Su Shih Introduction - Essay

Introduction

Su Shih 1036-1101

(Also known as Su Tung-p'o.) Chinese poet and essayist.

Considered one of the greatest of the Sung dynasty (960-1279) poets, Su was a popular and prolific author who composed poetry, essays, satires, art criticism, political, philosophical, and medical treatises, and experimented in the traditional shih and tz'u genres. Many scholars have noted that Su was a supreme master of fu, or prose poetry, and, while his philosophical ideas and theories of landscape continue to interest twentieth-century critics, it is for his simple, lyrical expressions of friendship, the pleasures of drinking, and the pain of loneliness that he remains best known today.

Biographical Information

Su was born in Mei-shan, now Szechwan Province. His father, a civil servant, and his mother, a devout Buddhist whose faith early influenced her son, provided Su with a good education at a private school run by a Taoist priest. In 1056, like most well-educated young men in China at the time, Su took the government civil service exam and passed with distinction. He received a post as a supervisor of public works in 1061, but, always an unconventional and outspoken thinker, made political enemies when he caricatured the verse of some official censors and was exiled to Huang-chou from 1080 to 1084. Around this time, Su began calling himself Tung-p'o chu-shih, or "the Layman of Eastern Slope," a reference to the piece of land he farmed during this period; Su Tung-p'o has traditionally been used as the poet's literary name. Su experienced two more punishments during his government career: he was jailed in 1094 for some critical references to the government, and in 1097 he was banished to the island of Hainan for having spoken disrespectfully to the Emperor. In letters written to friends during this period Su often lamented the transient life he lived as a civil servant and the isolation he experienced while in exile. His contemporaries characterized him as a compassionate, humane official who did what he could to improve the lot of the poor farmers among whom he lived and who cultivated a warm relationship with the citizenry wherever he happened to be. In his official capacity, Su oversaw the building of dams and coordinated famine relief, but he also involved himself in caring for orphans and in the prevention of female infanticide. He also became interested in medicine (there is a book of medicinal recipes ascribed to him and a contemporary, Shen Kua) and developed his considerable skill as a painter and calligrapher. Having been restored to favor in 1000, Su died in 1101.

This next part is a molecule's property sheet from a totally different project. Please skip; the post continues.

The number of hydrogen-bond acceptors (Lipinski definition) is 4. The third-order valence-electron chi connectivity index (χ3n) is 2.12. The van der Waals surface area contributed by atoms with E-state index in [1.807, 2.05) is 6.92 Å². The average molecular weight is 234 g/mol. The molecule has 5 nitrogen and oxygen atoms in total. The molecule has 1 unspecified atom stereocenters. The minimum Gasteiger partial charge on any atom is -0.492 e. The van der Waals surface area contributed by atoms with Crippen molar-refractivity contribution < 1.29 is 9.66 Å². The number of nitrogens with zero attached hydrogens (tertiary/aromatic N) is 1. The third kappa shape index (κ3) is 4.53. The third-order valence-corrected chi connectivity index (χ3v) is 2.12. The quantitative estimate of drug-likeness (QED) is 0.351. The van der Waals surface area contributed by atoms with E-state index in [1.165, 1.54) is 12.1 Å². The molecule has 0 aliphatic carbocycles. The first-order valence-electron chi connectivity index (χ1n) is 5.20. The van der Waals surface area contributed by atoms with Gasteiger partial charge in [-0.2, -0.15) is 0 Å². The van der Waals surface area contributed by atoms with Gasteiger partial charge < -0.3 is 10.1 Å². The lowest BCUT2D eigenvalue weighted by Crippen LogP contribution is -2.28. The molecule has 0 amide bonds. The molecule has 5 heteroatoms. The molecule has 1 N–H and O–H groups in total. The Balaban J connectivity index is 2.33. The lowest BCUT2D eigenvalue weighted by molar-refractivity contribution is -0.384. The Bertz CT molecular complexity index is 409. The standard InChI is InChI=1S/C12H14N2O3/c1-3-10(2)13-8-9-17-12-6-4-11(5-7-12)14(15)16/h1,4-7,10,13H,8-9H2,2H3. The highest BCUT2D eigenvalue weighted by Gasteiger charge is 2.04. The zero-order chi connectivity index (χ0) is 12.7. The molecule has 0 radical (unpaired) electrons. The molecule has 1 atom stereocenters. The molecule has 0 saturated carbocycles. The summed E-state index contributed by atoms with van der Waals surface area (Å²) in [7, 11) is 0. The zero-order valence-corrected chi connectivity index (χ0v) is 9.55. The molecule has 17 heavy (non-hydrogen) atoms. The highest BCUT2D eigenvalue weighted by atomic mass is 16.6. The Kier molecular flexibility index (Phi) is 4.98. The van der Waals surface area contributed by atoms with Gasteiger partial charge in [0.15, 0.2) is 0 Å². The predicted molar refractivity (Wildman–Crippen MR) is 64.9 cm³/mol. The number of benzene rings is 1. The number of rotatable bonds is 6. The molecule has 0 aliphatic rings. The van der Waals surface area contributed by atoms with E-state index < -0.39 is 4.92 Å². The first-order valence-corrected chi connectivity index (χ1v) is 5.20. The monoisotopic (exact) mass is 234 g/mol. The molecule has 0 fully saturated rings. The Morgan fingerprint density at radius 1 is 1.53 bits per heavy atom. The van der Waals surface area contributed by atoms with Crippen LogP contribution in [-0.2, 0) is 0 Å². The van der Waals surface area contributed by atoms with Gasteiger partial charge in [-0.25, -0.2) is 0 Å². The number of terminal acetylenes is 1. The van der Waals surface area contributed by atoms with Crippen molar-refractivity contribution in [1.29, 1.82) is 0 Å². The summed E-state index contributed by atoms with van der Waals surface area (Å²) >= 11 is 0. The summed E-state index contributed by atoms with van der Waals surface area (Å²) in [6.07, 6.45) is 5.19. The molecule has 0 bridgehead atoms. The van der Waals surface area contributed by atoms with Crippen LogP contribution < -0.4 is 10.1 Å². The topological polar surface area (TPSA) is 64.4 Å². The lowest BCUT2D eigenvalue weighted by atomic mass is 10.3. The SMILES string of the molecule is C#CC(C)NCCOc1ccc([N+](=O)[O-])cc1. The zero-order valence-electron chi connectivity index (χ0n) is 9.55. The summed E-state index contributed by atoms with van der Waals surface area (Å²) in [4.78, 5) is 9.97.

Major Works

While Su's political writings and philosophical commentaries partake of the Confucian tradition, his poetry exhibits Taoist, Buddhist, and Confucian influences, as well as that of earlier Chinese poets, from whom Su borrowed freely. His best-known poems—"The Red Cliff," "The Pavillion of Flying Cranes," "Bending Bamboos of Yun-Tang Valley," "Pine Wine of the Middle Mountains," and "The Pavillion of Glad Rain," for example—are noted for their simple, spontaneous outpouring of emotion, and their emphasis on self-knowledge and unity with nature. These aspects, critics have noted, also typify the classical movement in Chinese literature which was taking place between the eighth and twelfth centuries, and of which Su was one of the leaders. Scholars also credit Su with the revival of the fu genre, which had been neglected for several centuries by Chinese writers. The theme of unity with nature and the striving toward Taoist goals also figures prominently in Su's painting poems, compositions which explicate various paintings in philosophical and poetic terms.

Critical Reception

Of the vast number of poems and essays written by Su, approximately 2,400 survive in authentic texts; scholars are able to date the majority of his writings fairly accurately. Su's works have been extremely popular with readers from his own time onward, and, while they were banned right after his death because of his unorthodox political views, they were circulated widely and eventually restored to favor. Twentieth-century critics have continued to explore various aspects of Su's writings—for example, the imagery and poetic voice in his verse writings, his theory of art as expressed through his landscape and painting poems, and his views on his contemporaries and his society as seen in his prose works. Most scholars still agree with Herbert A. Giles's assessment of Su: "Under his hands, the language of which China is so proud may be said to have reached perfection of finish, of art concealed. [In] subtlety of reasoning, in the lucid expression of abstractions, such as in English too often eludes the faculty of the tongue, Su Tung P'o is an unrivalled master."